Hotel Lingo Decoder: How to Know What You're Actually Getting

by  Katie McElveen | Jun 11, 2018

Booking the wrong hotel, or room, isn’t just frustrating—it can cost you dearly. Reading descriptions and looking at splashy photos online don’t always paint the whole picture.

Here’s how to decode the buzzwords that hotels and resorts use to describe their digs, so you don’t end up anywhere less than where you want to be.

1. Determine whether the location is in line with your needs.

If you love being amid the action, phrases like “centrally located,” “bustling lobby,” and “steps from restaurants and sights” will guide you to the right locale.

Bonus: If the hotel is home to a trendy bar or restaurant, the scene will be built right into your stay. Plus, they generally provide preferred reservations for guests.

Caveat: The rooms might be noisy at night. Ask about soundproofing, or book a room facing a side street.

Prefer peace and quiet? Look for properties that “sit on five manicured acres,” offer hiking or walking trails, an on-site golf course, or have rooms scattered about gardens. Lots of activities—ceramics classes, foraging, guided hikes—could also indicate a more secluded locale.

Bonus: You’ll probably have room to roam—and not a lot of noise.

Caveat: If the property doesn’t provide a shuttle to restaurants or a train station, you could end of spending a lot of money on taxis getting to sights and food at the resort.

2. Know how style translates to comfort.

If open windows, cozy reading nooks, and a clientele that's included old-school royals and stars make you swoon, “landmark” properties and hotels with “Old World style,” “classic glamour,” and “generations of tradition” will provide what you’re looking for.

Bonus: If you’re drawn to buildings with character, you’ll likely find ornate architectural features, grand staircases, expansive public gardens, and soaring lobbies with frescoed ceilings.

Caveat: Rooms (and bathrooms) could be small and lack modern amenities like efficient climate control, fast wifi, sufficient outlets, and speedy elevators.

If you’d rather bed down in cutting-edge style, you’ll find it at “design-centric” hotels that are “sleek,” “buzzy,” and “tech-savvy.”

Bonus: Cool hotels attract a cool clientele; expect interesting perks like app-guided walking tours, artist-in-residence programs, and hip cocktail bars.

Caveat: Rooms can be stark and may not offer traditional amenities like clock radios or a live concierge.

3. Understand what all-inclusive really means.

All-inclusive resorts take the stress out of travel by rolling most of your vacation fun into one up-front cost. You can eat, drink, and play without dipping into your wallet. Even better, all of those options—high tea, snorkeling, breakfast in bed—make it fun and easy to try something new.

Bonus: Want two entrees at dinner? Done. A piña colada delivered poolside? No problem. Do consider tipping the staff—that small gesture will keep the drinks flowing even more freely.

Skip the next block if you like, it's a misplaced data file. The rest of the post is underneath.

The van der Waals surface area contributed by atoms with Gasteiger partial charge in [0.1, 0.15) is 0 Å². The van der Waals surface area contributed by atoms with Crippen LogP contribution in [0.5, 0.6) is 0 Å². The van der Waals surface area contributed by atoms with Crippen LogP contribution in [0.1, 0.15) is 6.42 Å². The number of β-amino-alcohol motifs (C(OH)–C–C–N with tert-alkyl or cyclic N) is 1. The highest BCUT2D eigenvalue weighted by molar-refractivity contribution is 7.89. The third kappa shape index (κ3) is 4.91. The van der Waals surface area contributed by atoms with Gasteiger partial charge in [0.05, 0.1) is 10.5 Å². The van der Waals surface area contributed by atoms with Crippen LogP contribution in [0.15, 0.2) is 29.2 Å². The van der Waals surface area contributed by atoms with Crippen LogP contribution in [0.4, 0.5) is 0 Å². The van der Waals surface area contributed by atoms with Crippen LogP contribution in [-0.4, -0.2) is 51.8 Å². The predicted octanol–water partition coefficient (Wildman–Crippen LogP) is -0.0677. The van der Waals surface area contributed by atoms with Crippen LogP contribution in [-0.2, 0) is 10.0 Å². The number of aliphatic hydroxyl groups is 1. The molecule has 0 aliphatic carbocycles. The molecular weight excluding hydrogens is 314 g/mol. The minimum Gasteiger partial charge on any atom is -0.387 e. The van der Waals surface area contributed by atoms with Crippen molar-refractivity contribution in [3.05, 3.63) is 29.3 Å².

Caveat: Spa treatments, fine wines, and those dreamy reserved beach cabanas all come with hefty upcharges, so check the prices before you (or your kids) get excited about something.

4. Choose a neighborhood that suits your travel style.

Districts described as “up and coming,” “still authentic,” “undiscovered,” “far from crowds,” and “residential” will immerse you in the sights and sounds of your locale and make you feel at home in a new city.

Bonus: Friendly locals will guide you to the places they eat, sip, and shop. You’ll not only get a real taste of your destination’s culture, but you’ll likely save money, too.

Caveat: In foreign cities, English may not be spoken outside of the tourist areas, so you may have trouble finding familiar dishes or knowing exactly what it is you’re eating or drinking. Occasionally "up and coming" can signal safety concerns, so double-check to make sure it's a neighborhood you'll feel comfortable in.

If you simply must start your day with Starbucks and need accessibility to major conveniences, you’re better off in areas that boast proximity to popular attractions and museums.

Bonus: If you’re using miles or hotel points to pay for your room, you’ll be in luck—chain hotels tend to be located within these high-traffic (often business district) areas.

Caveat: Pickpockets and other thieves make their living on tourists; be mindful of your belongings in these areas. Plus, things like food and drinks tend to be more expensive in the tourist-centric parts of town.

5. Make sure your beach-front hotel is actually on the beach.

When you want to be on the beach, look for rooms that are “steps from the sand,” or actually mention direct beach access. “Seaside” or “open onto the ocean” might indicate a rocky cove (or a stunning deck projecting over the water) but no actual beach. 

Bonus: You’ll fall asleep and wake up to the sound of crashing waves—there’s nothing between you and a glorious sun-splashed beach.

Caveat: You’ll pay top dollar for that prime piece of real estate.

If you’re more about the view, you’ll find it in rooms offering “uninterrupted ocean views,” “remarkable vistas,” and “breathtaking panoramas.” Note that “water views” could indicate a canal or lagoon-view room.

Bonus: You can watch the sunrise (or sunset) from the privacy of your room, and snap scenic selfies from your balcony.

Caveat: That lofty perch means your room might be quite a way from an actual beach—if there even is one on site. If that’s part of your resort checklist, be sure to ask first. Otherwise you may find yourself paying for taxis to get there.

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